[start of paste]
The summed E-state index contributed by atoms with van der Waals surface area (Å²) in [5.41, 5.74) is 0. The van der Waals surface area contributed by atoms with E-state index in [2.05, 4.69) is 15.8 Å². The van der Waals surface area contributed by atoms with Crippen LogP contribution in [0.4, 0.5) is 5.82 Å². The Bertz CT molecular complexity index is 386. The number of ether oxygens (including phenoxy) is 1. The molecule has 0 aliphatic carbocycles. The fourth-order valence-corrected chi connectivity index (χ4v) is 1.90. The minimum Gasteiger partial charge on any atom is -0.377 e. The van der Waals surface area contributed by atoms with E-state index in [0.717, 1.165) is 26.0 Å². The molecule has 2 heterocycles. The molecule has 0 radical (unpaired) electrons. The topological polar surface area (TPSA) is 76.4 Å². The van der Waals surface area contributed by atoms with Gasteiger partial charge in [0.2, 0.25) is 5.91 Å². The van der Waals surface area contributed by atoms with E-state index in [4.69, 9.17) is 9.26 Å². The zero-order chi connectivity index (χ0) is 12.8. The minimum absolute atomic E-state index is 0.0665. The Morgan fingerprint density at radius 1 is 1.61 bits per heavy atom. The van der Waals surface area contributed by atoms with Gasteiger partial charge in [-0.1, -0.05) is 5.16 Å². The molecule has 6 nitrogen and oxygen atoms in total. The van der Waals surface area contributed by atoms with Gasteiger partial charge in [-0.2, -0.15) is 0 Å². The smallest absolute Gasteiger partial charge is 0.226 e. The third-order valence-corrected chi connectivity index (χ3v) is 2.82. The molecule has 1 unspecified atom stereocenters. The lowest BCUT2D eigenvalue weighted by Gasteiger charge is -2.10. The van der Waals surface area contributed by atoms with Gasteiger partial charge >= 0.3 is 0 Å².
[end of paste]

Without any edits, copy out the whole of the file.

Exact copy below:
The summed E-state index contributed by atoms with van der Waals surface area (Å²) in [5.41, 5.74) is 0. The van der Waals surface area contributed by atoms with E-state index in [2.05, 4.69) is 15.8 Å². The van der Waals surface area contributed by atoms with Crippen LogP contribution in [0.4, 0.5) is 5.82 Å². The Bertz CT molecular complexity index is 386. The number of ether oxygens (including phenoxy) is 1. The molecule has 0 aliphatic carbocycles. The fourth-order valence-corrected chi connectivity index (χ4v) is 1.90. The minimum Gasteiger partial charge on any atom is -0.377 e. The van der Waals surface area contributed by atoms with E-state index in [0.717, 1.165) is 26.0 Å². The molecule has 2 heterocycles. The molecule has 0 radical (unpaired) electrons. The topological polar surface area (TPSA) is 76.4 Å². The van der Waals surface area contributed by atoms with Gasteiger partial charge in [0.2, 0.25) is 5.91 Å². The van der Waals surface area contributed by atoms with E-state index in [4.69, 9.17) is 9.26 Å². The zero-order chi connectivity index (χ0) is 12.8. The minimum absolute atomic E-state index is 0.0665. The Morgan fingerprint density at radius 1 is 1.61 bits per heavy atom. The van der Waals surface area contributed by atoms with Gasteiger partial charge in [-0.1, -0.05) is 5.16 Å². The molecule has 6 nitrogen and oxygen atoms in total. The van der Waals surface area contributed by atoms with Gasteiger partial charge in [-0.2, -0.15) is 0 Å². The smallest absolute Gasteiger partial charge is 0.226 e. The third-order valence-corrected chi connectivity index (χ3v) is 2.82. The molecule has 1 unspecified atom stereocenters. The lowest BCUT2D eigenvalue weighted by Gasteiger charge is -2.10. The van der Waals surface area contributed by atoms with Gasteiger partial charge >= 0.3 is 0 Å².